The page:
Like @AdamFrisch said on the other thread about twins, it is impossible to say how effective a good lookout is, because we have no idea how many aircraft with blacked out windows would collide. What we do know is that aircraft don’t collide in cloud, where there is no lookout.
I rather wonder whether lookout is an amulet or charm that we use to persuade ourselves that we are keeping ourselves safe from a small but unavoidable danger, rather like we use Heaven to persuade ourselves that death is not really the end of life. Is it just the clove of garlic we use to keep vampires away?
I honestly don’t know, but I honestly think that no-one else knows either.
I agree with Timothy.
To be a little bit efficient, lookout needs to be done a specific way, and not just randomly looking out the window left and right like 90% of pilot do it.
In the french military, there is a huge part of initial training dedicated to the lookout training.
Don’t ask me about it, i am no military.
If you want to do something about decreasing the risk of mid air collision, you just have to make compulsary transponders in every aircraft, and radio contact mandatory in every class of airspace.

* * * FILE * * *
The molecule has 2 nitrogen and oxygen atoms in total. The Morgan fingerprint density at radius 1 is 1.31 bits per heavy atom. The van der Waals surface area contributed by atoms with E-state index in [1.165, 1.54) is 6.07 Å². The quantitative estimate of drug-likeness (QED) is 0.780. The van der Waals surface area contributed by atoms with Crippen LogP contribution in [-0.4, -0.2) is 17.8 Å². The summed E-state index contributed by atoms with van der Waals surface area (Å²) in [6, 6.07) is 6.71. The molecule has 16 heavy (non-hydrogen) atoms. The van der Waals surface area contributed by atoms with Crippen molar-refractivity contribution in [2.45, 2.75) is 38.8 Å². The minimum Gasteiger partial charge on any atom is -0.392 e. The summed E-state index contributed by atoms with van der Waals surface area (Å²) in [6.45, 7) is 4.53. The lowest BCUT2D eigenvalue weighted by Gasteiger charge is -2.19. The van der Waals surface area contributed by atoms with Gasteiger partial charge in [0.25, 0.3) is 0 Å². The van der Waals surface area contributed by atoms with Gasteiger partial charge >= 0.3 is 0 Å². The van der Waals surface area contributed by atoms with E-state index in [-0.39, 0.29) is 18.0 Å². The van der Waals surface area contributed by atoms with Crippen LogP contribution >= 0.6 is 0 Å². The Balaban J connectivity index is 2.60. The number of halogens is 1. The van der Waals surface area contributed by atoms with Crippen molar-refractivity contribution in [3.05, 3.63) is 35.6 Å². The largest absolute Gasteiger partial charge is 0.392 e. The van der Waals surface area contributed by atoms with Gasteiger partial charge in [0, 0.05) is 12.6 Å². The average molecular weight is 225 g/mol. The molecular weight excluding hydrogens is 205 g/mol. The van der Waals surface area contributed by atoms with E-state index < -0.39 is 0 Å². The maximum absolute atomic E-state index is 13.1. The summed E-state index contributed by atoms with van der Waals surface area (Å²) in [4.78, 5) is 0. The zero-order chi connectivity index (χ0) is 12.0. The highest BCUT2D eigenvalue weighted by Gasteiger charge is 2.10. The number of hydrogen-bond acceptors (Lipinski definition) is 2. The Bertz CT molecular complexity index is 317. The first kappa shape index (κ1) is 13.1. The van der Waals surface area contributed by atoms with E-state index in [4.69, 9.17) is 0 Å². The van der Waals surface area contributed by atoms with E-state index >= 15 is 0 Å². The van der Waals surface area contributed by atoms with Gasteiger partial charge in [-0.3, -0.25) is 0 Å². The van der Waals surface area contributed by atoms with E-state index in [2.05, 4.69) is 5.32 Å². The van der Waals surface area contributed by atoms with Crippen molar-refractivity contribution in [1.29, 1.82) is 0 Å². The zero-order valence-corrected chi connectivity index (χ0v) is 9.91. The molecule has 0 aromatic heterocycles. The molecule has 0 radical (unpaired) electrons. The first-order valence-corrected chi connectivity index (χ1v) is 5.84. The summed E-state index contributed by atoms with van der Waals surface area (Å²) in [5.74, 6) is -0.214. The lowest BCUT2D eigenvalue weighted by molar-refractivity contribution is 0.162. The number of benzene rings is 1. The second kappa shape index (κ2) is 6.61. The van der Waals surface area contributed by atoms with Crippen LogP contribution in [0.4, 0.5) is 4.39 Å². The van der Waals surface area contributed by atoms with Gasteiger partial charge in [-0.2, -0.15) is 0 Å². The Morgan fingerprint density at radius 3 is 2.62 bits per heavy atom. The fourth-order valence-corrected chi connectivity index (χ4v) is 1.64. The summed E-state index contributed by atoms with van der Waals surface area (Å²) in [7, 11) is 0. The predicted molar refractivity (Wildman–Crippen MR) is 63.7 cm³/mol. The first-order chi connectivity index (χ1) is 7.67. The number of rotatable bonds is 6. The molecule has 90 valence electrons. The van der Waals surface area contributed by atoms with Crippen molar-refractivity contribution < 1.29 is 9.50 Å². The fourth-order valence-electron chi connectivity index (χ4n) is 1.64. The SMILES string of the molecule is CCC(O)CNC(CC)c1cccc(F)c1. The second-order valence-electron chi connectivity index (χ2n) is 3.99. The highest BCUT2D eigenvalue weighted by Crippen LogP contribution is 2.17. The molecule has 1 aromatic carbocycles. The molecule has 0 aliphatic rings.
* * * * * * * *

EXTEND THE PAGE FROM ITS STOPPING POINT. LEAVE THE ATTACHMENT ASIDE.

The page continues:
Personnally, it will not annoy me, cause that’s already what I do. The only time I am not in contact with a controller is an the circuit of an uncontrolled field.
You can add ads-b compulsary too.
But that would be giving away a bit of freedom.
Birds don’t have TCAS (neither do paramotors, hang gliders etc).
My point? For sure, electronic conspicuity brings lots to the party however it is inexcusable to accept a mindset where a pilot can (intentionally) reduce the efficacy of lookout in Class G because they have an electronic gizmo on board. I said it earlier – as an examiner I’ve seen all sorts of lame excuses for not looking-out. Lookout is not “useless” – it is not perfect.
PS. I always fly with TAS and ADS-B (SkyEcho).
Do birds have the same vision physiology as we do?
That puts paid to Darwin then.
You see, Darwin would say that birds have evolved to survive in flight, whereas we have evolved to hunt and avoid prey on the Serengeti, which is why our visual cortexes (cortices?) block out what we most need to see when we are flying.
That you, as an examiner, believe that a lookout is effective don’t make it necessarily so.
We need evidence.
Now I am even more worried. The fact that see-and-avoid isn’t great is not an argument to not do it…